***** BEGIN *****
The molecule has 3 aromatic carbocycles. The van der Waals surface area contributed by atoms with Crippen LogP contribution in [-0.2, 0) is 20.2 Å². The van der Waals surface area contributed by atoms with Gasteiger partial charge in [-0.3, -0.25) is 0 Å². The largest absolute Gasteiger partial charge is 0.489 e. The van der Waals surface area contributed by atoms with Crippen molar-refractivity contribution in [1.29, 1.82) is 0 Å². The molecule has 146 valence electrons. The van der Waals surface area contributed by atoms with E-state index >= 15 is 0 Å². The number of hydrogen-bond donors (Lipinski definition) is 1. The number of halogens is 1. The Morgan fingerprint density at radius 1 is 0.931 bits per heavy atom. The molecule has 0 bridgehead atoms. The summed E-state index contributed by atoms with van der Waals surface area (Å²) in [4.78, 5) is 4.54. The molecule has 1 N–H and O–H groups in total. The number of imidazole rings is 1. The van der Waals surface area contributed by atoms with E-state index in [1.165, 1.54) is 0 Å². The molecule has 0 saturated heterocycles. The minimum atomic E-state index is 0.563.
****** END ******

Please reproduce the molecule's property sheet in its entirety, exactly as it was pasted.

The molecule has 3 aromatic carbocycles. The van der Waals surface area contributed by atoms with Crippen LogP contribution in [-0.2, 0) is 20.2 Å². The van der Waals surface area contributed by atoms with Gasteiger partial charge in [-0.3, -0.25) is 0 Å². The largest absolute Gasteiger partial charge is 0.489 e. The van der Waals surface area contributed by atoms with Crippen molar-refractivity contribution in [1.29, 1.82) is 0 Å². The molecule has 146 valence electrons. The van der Waals surface area contributed by atoms with E-state index >= 15 is 0 Å². The number of hydrogen-bond donors (Lipinski definition) is 1. The number of halogens is 1. The Morgan fingerprint density at radius 1 is 0.931 bits per heavy atom. The molecule has 0 bridgehead atoms. The summed E-state index contributed by atoms with van der Waals surface area (Å²) in [4.78, 5) is 4.54. The molecule has 1 N–H and O–H groups in total. The number of imidazole rings is 1. The van der Waals surface area contributed by atoms with E-state index in [1.165, 1.54) is 0 Å². The molecule has 0 saturated heterocycles. The minimum atomic E-state index is 0.563.